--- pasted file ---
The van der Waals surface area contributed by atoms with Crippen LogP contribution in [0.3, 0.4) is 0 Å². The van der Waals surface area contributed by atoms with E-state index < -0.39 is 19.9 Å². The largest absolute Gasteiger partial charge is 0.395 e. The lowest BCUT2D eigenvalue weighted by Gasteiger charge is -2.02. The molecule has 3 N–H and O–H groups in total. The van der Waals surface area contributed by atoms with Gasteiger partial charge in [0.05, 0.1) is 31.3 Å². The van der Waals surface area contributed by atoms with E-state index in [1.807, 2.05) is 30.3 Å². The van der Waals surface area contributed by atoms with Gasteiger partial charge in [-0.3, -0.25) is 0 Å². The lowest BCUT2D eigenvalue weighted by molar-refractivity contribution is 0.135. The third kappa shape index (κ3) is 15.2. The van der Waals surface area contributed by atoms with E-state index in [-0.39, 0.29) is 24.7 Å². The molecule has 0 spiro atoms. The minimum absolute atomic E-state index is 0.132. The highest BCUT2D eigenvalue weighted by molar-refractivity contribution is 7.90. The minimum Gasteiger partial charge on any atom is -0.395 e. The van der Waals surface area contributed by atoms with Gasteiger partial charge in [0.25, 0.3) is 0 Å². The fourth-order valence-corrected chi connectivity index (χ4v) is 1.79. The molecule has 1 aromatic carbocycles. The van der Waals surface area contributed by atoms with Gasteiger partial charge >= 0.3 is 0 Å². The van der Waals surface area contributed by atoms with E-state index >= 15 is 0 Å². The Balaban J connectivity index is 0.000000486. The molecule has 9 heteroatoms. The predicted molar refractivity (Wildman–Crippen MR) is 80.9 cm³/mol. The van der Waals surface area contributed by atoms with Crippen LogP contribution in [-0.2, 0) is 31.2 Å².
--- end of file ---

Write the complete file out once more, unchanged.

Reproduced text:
The van der Waals surface area contributed by atoms with Crippen LogP contribution in [0.3, 0.4) is 0 Å². The van der Waals surface area contributed by atoms with E-state index < -0.39 is 19.9 Å². The largest absolute Gasteiger partial charge is 0.395 e. The lowest BCUT2D eigenvalue weighted by Gasteiger charge is -2.02. The molecule has 3 N–H and O–H groups in total. The van der Waals surface area contributed by atoms with Gasteiger partial charge in [0.05, 0.1) is 31.3 Å². The van der Waals surface area contributed by atoms with E-state index in [1.807, 2.05) is 30.3 Å². The van der Waals surface area contributed by atoms with Gasteiger partial charge in [-0.3, -0.25) is 0 Å². The lowest BCUT2D eigenvalue weighted by molar-refractivity contribution is 0.135. The third kappa shape index (κ3) is 15.2. The van der Waals surface area contributed by atoms with E-state index in [-0.39, 0.29) is 24.7 Å². The molecule has 0 spiro atoms. The minimum absolute atomic E-state index is 0.132. The highest BCUT2D eigenvalue weighted by molar-refractivity contribution is 7.90. The minimum Gasteiger partial charge on any atom is -0.395 e. The van der Waals surface area contributed by atoms with Gasteiger partial charge in [0.25, 0.3) is 0 Å². The fourth-order valence-corrected chi connectivity index (χ4v) is 1.79. The molecule has 1 aromatic carbocycles. The van der Waals surface area contributed by atoms with Gasteiger partial charge >= 0.3 is 0 Å². The van der Waals surface area contributed by atoms with E-state index >= 15 is 0 Å². The Balaban J connectivity index is 0.000000486. The molecule has 9 heteroatoms. The predicted molar refractivity (Wildman–Crippen MR) is 80.9 cm³/mol. The van der Waals surface area contributed by atoms with Crippen LogP contribution in [-0.2, 0) is 31.2 Å².